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Alicia Rueda spends most of her days surrounded by bright roses shipped fresh from her native Ecuador, running a small import business in Flushing, Queens.

And while her job is colorful, it isn’t easy.

“I love my work,” she says, “but there’s a lot of competition here, so that makes it difficult.”

Life has been a struggle for Alicia and her husband Diego since leaving Ecuador three years ago with their three kids, two daughters, 26 and 11, and one son, 6.

Providing for their family in New York City has been an ongoing challenge.

Diego works long hours — sometimes up to 60 hours a week — in a parking lot. When the couple first moved here, he was lucky to get five hours of work per week. Now he rarely turns down a shift.

Alicia had a part-time job at a flower shop, where her weekly wage was just $300. Unfortunately, she was let go.

Determined to succeed, Alicia used her expertise in roses to start her own import business. She now works at home so she can also care for her family. Though she’s familiar with the industry and motivated, it is hard to compete with the well-established importers in the city.

“This is what I’ve always done, and I appreciate it because I can be with my kids,” she said. “But I’ve realized that others are already established so it’s not going to be as easy as I thought.”

To stay afloat, Alicia knows she needs to invest into growing her business, but money is in short supply with a family to support.

Fortunately, Alicia and her family aren’t alone on their uphill climb. They have had a steady ally by their side every step of the way: the Food Bank for New York City, a Robin Hood-funded emergency food provider that offers a range of services for low-income New Yorkers.

She and her husband first visited the Food Bank seeking help applying for food stamps, but the organization has now become their primarily lifeline as they have adjusted to life in the city.

“Anything that we have a question about, whatever we want to accomplish, we go to the Food Bank and they help us figure out how to get things done.”

“Anything that we have a question about, whatever we want to accomplish, we go to the Food Bank and they help us figure out how to get things done,” she said.

Working with Food Bank staff, Alicia and Diego have built up their credit, received financial counseling and support, and enrolled in city programs. When Alicia was first starting her business, the Food Bank helped her complete the paperwork she needed. Most recently, they helped her enroll in English classes.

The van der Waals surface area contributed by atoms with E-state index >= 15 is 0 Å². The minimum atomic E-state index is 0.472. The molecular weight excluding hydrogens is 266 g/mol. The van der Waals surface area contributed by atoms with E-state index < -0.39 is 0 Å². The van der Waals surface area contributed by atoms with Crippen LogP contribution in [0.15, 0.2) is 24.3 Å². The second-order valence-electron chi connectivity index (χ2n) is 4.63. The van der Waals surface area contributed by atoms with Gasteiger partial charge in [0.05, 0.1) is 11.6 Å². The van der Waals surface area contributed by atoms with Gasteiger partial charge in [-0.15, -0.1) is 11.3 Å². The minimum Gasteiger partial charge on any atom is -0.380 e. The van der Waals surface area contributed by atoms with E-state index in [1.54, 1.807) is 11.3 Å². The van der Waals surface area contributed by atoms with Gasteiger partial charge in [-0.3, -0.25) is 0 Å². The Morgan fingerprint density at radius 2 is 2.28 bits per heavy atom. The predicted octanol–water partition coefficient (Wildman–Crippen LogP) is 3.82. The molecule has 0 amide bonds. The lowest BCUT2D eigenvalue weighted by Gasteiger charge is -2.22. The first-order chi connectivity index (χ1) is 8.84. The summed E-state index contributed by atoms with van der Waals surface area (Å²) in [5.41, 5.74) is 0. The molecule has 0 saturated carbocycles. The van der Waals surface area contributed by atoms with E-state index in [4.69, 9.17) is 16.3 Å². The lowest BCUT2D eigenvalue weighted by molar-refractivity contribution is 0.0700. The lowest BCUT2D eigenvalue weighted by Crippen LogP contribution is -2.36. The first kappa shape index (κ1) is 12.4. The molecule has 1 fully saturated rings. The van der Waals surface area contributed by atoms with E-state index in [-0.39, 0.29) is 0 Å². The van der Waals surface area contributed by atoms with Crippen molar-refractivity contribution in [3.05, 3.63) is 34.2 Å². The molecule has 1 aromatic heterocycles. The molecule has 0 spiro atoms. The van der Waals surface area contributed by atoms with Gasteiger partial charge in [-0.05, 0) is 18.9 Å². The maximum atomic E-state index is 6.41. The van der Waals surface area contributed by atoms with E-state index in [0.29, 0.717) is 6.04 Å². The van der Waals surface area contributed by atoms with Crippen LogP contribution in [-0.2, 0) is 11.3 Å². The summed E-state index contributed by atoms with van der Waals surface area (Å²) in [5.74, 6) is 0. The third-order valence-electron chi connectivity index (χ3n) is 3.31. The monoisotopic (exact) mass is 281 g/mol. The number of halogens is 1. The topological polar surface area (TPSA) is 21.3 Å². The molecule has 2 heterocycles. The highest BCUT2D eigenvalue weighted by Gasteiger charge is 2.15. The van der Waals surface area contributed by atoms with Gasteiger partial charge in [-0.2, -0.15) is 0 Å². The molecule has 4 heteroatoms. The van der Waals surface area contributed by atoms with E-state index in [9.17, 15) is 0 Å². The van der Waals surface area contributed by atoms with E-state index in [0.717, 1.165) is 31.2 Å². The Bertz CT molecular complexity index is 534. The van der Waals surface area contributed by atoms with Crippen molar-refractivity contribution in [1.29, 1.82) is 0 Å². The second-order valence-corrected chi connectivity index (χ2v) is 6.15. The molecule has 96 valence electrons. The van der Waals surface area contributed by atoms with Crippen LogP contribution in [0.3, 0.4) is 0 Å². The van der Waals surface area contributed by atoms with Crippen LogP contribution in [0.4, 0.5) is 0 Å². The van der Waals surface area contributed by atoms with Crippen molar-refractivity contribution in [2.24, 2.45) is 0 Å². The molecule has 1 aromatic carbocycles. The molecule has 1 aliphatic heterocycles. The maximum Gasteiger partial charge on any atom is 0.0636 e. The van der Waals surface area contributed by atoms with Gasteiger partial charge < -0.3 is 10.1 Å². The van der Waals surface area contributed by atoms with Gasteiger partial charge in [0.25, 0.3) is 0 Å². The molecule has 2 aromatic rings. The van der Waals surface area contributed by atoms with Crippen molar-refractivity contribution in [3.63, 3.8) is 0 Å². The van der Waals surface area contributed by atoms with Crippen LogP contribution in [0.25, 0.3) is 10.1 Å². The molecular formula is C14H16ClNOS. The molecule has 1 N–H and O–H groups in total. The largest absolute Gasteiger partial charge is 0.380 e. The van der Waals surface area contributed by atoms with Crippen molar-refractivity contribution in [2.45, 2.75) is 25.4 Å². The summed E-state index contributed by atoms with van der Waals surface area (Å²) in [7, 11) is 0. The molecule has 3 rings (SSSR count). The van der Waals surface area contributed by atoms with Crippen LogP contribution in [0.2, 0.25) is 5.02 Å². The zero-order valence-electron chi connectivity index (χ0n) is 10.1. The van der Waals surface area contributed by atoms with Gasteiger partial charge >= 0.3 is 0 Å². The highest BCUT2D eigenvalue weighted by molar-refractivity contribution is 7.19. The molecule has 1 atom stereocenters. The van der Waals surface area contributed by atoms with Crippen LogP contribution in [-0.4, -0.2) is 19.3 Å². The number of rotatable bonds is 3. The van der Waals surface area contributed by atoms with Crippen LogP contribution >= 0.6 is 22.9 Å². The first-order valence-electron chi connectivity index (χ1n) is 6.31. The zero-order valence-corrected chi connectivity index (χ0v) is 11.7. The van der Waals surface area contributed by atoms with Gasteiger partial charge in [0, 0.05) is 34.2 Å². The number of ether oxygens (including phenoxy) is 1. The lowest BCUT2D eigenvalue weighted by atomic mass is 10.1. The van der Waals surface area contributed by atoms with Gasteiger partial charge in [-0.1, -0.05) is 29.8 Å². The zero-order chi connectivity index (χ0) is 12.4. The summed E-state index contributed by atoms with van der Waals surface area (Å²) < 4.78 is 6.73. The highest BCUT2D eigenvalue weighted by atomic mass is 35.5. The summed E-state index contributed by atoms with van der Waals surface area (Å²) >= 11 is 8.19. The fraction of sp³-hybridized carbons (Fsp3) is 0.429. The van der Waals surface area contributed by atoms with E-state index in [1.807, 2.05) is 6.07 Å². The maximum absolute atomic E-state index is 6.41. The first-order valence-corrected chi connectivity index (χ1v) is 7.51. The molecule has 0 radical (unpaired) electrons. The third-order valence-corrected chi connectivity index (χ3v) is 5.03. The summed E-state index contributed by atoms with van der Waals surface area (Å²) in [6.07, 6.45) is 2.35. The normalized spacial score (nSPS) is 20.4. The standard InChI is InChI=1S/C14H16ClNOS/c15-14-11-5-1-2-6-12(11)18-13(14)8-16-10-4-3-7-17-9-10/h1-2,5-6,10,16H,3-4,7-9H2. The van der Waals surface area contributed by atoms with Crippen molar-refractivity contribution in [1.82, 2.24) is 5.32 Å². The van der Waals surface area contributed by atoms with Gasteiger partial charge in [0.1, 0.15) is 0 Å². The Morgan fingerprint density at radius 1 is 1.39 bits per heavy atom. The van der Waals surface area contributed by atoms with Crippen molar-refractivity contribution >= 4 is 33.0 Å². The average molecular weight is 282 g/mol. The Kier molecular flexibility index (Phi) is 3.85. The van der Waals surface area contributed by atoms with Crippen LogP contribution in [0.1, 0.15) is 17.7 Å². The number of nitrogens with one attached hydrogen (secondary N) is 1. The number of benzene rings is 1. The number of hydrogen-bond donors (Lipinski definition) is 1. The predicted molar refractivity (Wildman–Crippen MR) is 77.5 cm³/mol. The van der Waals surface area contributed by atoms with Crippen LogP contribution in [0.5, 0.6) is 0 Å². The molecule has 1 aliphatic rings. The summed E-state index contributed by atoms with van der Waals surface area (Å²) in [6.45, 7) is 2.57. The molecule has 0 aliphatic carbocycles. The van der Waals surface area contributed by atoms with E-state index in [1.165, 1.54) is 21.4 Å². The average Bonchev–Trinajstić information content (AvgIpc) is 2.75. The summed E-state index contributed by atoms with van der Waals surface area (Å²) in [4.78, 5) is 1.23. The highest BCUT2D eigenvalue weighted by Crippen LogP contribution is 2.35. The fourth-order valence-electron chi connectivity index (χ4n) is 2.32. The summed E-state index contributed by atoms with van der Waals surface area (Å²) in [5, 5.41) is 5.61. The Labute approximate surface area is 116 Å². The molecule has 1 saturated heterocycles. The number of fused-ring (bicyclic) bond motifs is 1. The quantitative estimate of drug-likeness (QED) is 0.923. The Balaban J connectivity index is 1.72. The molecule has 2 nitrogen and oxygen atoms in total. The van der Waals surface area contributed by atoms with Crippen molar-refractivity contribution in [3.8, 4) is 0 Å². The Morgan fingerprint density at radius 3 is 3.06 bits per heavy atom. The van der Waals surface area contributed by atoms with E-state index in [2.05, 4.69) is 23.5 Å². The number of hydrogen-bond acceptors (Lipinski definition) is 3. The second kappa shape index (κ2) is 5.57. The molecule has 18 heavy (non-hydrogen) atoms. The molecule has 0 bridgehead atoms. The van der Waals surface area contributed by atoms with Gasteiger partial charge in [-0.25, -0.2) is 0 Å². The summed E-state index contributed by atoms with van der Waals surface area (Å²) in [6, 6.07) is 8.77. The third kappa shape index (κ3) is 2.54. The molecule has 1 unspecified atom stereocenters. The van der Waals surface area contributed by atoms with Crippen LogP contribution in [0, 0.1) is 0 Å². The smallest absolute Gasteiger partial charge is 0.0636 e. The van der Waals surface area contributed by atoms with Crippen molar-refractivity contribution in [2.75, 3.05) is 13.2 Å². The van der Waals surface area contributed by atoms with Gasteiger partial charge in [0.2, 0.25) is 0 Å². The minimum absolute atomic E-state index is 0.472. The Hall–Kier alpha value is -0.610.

“I’ve realized that starting a business it’s very important to learn English,” she said. “I’m hoping the opportunity to invest money in my business comes along because I want to continue.”

Perhaps most importantly, staff there help the couple complete their taxes each year and take advantage of the Earned Income Tax Credit, a tax benefit for lower-income earners that provides vital funds to put towards big expenses like a family’s education, rent payments, or childcare.

For Alicia and Diego, their tax refund — more than $10,000 in 2015 and nearly $8,000 last year — helped them buy furniture for their apartment, pay off bills, and make car payments.

“We wait for it all year,” she said.

The refund is a major infusion of cash that they have come to depend on. It was the equivalent of nearly five months of work or roughly a quarter of the $34,000 they earned last year.

“Life here is very different,” Alicia said. “There’s a lot of beauty in it but it’s difficult. We’re trying to move forward.”

With the help of the Food Bank, they now have a partner that will be with them every step of their journey.

By: Matt Hansen


The Earned Income Tax Credit (EITC) has proven to be one of the most effective tools in fighting poverty, helping millions of hard-working Americans each year. In 2015, families received over $3,000 on average on their tax returns from EITC. Yet despite its effectiveness, in New York City alone, an estimated 300,000 people who are eligible do not apply, leaving millions of dollars in already allocated federal funds unclaimed each year.

To overcome the stigma, confusion, concern about the process, lack of awareness, and misinformation that keep New Yorkers from applying for EITC and other critical benefits, Robin Hood has launched a massive multi-pronged campaign. Dubbed “Start By Asking,” this unprecedented campaign attempts to encourage as many as 800,000 low-income New Yorkers to enroll in critical government programs. If you or anyone you know might be eligible for EITC, SNAP aka Food Stamps, or WIC, call 3–1–1 or visit startbyasking.org.

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